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    \$\begingroup\$ I would say that their use on single sided boards has some value to limit pad lifting. The teardrop area also gives you a little room for the bent over component lead if your solder mask is open. \$\endgroup\$
    – KalleMP
    Dec 11, 2023 at 9:29
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It's usually up to the PCB manufacturer to decide whether teardrops on vias are necessary or not. The manufacturer will probably add teardrops, if the combination of the manufacturer's capabilities and your design geometries might suggest increased yield by doing so.

With today's manufacturing capabilities, teardrops are often not necessary with many common geometries. So they are not mandatory at all.

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In my 23 years of laying out printed circuit boards, here is where and how I use teardrops:

  1. Rigid PCB: Teardrops are optional. CNC drilling machines will almost always give you a good via or thru-hole pad as long as you follow the PCB manufacturers guidelines for minimum drill size and minimum annular ring. For example, my PCB manufacturer has a minimum drill size of 5mil and annular ring of 8mil (the O.D. of the via/pad would be 5mil + 2 * 8mil = 21mil). However, adding teardrops costs nothing if you have the clearance for it.

  2. Flexible PCB: This is a different scenario where you will always want to use teardrops for every pad and via. In addition, you want to used curved/rounded traces when routing. The idea is to avoid sharp inside corners as this will concentrate stress at those locations. Repeated flexing of the circuit will eventually work harden the copper and cracks will start to form, eventually leading to an open circuit.

In summary, when performing the layout of a PCB, always check the manufacturer capabilities and enter them into your EDA software. Teardrops on rigid PCBs are optional, but required for flex circuits. Run a DFM test before sending the board out to be manufacturered.

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We started using teardrops in test jig design. Test pins are receiving mechanical stress and sometimes tracks are developing cracks near the pad of the test pin, especially if track was relatively thin. Increasing width of tracks and adding tear drops is making it more resilient to cracks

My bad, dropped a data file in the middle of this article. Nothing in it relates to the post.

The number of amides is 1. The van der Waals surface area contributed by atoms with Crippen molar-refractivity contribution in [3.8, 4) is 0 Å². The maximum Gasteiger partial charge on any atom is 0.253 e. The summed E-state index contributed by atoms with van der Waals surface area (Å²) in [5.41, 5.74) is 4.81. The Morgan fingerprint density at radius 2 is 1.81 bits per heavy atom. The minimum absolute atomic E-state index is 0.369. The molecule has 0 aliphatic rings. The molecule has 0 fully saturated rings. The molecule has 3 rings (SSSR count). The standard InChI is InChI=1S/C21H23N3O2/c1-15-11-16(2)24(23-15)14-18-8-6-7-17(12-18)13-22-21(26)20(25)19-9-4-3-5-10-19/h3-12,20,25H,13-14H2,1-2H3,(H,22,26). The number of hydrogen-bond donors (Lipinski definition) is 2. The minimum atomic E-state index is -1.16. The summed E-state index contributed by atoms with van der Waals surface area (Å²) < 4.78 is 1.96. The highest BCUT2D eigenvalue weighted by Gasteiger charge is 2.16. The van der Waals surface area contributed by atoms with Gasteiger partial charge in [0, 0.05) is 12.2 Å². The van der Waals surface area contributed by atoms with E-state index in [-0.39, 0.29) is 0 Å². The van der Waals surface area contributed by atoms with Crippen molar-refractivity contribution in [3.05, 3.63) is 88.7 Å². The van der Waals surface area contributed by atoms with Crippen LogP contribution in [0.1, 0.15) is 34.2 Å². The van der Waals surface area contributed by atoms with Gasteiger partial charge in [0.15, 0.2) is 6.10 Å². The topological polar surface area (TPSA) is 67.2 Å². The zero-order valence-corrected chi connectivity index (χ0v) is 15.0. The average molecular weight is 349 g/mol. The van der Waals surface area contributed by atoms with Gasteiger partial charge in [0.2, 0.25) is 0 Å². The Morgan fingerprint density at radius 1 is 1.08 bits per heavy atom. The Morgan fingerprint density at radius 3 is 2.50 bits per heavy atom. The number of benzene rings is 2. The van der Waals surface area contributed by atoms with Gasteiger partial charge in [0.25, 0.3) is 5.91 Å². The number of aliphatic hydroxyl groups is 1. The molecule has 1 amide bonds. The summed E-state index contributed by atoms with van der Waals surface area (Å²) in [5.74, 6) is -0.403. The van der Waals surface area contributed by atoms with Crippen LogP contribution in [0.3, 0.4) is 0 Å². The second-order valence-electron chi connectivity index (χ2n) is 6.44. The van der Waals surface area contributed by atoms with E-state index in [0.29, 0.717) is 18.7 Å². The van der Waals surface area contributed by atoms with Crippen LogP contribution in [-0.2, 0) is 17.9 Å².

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  • \$\begingroup\$ You mean adding teardrop to the vias where the pins are soldered into? \$\endgroup\$
    – quantum231
    Dec 14, 2023 at 17:11
  • \$\begingroup\$ I'm talking about bed of nails test jig: the test pins are spring loaded electrodes, they are touching DUTs during test. Traces on the test jig PCB are connected to those test pins and sometimes can crack. Adding teardrop reinforces the connection \$\endgroup\$ Dec 20, 2023 at 11:43
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Tear drops when present increase the production yields of PCB manufacturing.

They first appeared in the 70's.

They prevent copper vias from delamination when manufacturing PCBs.

They come for free in your ECAD software. You only have to pick the shape you want and then the software will add them automatically for you.

They help especially for microvias.

Some PCB manufacturers ask you permission to add them when processing CAM files before producing your PCBs.

See also "Design for Manufatcuring Rules" or DFM.

PCB manufacturers are always happy when they see them in Gerber files.

They are not mandatory at all.

I always add them though.

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    \$\begingroup\$ The question is, are they mandatory or considered important or only ever used if they are specifically required by the manufacturer or the customer? \$\endgroup\$
    – quantum231
    Dec 11, 2023 at 23:06